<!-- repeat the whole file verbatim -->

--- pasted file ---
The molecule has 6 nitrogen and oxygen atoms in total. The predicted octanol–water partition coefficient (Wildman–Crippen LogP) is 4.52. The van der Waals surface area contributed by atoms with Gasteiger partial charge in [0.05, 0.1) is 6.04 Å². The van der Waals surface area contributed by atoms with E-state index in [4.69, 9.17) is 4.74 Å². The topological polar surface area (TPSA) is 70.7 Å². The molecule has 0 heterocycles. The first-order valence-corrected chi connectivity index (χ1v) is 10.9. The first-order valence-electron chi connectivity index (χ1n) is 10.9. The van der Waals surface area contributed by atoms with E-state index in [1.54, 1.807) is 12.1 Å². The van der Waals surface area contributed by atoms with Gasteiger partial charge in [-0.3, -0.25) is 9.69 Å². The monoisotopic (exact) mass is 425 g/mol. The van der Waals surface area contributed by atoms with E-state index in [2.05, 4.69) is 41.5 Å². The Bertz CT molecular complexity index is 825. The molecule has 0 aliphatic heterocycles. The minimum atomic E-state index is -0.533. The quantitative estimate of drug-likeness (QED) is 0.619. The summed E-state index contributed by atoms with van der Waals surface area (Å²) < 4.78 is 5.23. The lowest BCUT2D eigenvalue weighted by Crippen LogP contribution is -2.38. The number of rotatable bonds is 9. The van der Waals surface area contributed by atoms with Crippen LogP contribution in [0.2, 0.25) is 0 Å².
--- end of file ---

The molecule has 6 nitrogen and oxygen atoms in total. The predicted octanol–water partition coefficient (Wildman–Crippen LogP) is 4.52. The van der Waals surface area contributed by atoms with Gasteiger partial charge in [0.05, 0.1) is 6.04 Å². The van der Waals surface area contributed by atoms with E-state index in [4.69, 9.17) is 4.74 Å². The topological polar surface area (TPSA) is 70.7 Å². The molecule has 0 heterocycles. The first-order valence-corrected chi connectivity index (χ1v) is 10.9. The first-order valence-electron chi connectivity index (χ1n) is 10.9. The van der Waals surface area contributed by atoms with E-state index in [1.54, 1.807) is 12.1 Å². The van der Waals surface area contributed by atoms with Gasteiger partial charge in [-0.3, -0.25) is 9.69 Å². The monoisotopic (exact) mass is 425 g/mol. The van der Waals surface area contributed by atoms with E-state index in [2.05, 4.69) is 41.5 Å². The Bertz CT molecular complexity index is 825. The molecule has 0 aliphatic heterocycles. The minimum atomic E-state index is -0.533. The quantitative estimate of drug-likeness (QED) is 0.619. The summed E-state index contributed by atoms with van der Waals surface area (Å²) < 4.78 is 5.23. The lowest BCUT2D eigenvalue weighted by Crippen LogP contribution is -2.38. The number of rotatable bonds is 9. The van der Waals surface area contributed by atoms with Crippen LogP contribution in [0.2, 0.25) is 0 Å².